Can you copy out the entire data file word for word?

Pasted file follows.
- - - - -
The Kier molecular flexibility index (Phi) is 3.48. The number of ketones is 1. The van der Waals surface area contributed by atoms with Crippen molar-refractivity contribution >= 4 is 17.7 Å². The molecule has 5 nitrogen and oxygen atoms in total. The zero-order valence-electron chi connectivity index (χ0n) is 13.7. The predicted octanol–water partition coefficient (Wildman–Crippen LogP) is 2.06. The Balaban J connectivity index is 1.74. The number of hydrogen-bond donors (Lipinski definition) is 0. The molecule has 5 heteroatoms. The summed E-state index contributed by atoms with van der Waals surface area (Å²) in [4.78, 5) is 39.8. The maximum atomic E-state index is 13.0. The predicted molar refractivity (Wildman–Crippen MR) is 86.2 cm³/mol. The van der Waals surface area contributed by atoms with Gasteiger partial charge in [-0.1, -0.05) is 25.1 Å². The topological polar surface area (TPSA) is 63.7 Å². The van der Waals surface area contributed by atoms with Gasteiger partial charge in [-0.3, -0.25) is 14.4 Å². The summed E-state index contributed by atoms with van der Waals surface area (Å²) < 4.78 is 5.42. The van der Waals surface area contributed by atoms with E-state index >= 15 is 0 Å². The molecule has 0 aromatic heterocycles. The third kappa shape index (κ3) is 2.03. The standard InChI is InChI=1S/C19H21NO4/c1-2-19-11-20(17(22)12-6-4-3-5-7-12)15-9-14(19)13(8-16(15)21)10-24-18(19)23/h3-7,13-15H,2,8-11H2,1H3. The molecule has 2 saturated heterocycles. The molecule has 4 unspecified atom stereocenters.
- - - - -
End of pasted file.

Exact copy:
The Kier molecular flexibility index (Phi) is 3.48. The number of ketones is 1. The van der Waals surface area contributed by atoms with Crippen molar-refractivity contribution >= 4 is 17.7 Å². The molecule has 5 nitrogen and oxygen atoms in total. The zero-order valence-electron chi connectivity index (χ0n) is 13.7. The predicted octanol–water partition coefficient (Wildman–Crippen LogP) is 2.06. The Balaban J connectivity index is 1.74. The number of hydrogen-bond donors (Lipinski definition) is 0. The molecule has 5 heteroatoms. The summed E-state index contributed by atoms with van der Waals surface area (Å²) in [4.78, 5) is 39.8. The maximum atomic E-state index is 13.0. The predicted molar refractivity (Wildman–Crippen MR) is 86.2 cm³/mol. The van der Waals surface area contributed by atoms with Gasteiger partial charge in [-0.1, -0.05) is 25.1 Å². The topological polar surface area (TPSA) is 63.7 Å². The van der Waals surface area contributed by atoms with Gasteiger partial charge in [-0.3, -0.25) is 14.4 Å². The summed E-state index contributed by atoms with van der Waals surface area (Å²) < 4.78 is 5.42. The van der Waals surface area contributed by atoms with E-state index >= 15 is 0 Å². The molecule has 0 aromatic heterocycles. The third kappa shape index (κ3) is 2.03. The standard InChI is InChI=1S/C19H21NO4/c1-2-19-11-20(17(22)12-6-4-3-5-7-12)15-9-14(19)13(8-16(15)21)10-24-18(19)23/h3-7,13-15H,2,8-11H2,1H3. The molecule has 2 saturated heterocycles. The molecule has 4 unspecified atom stereocenters.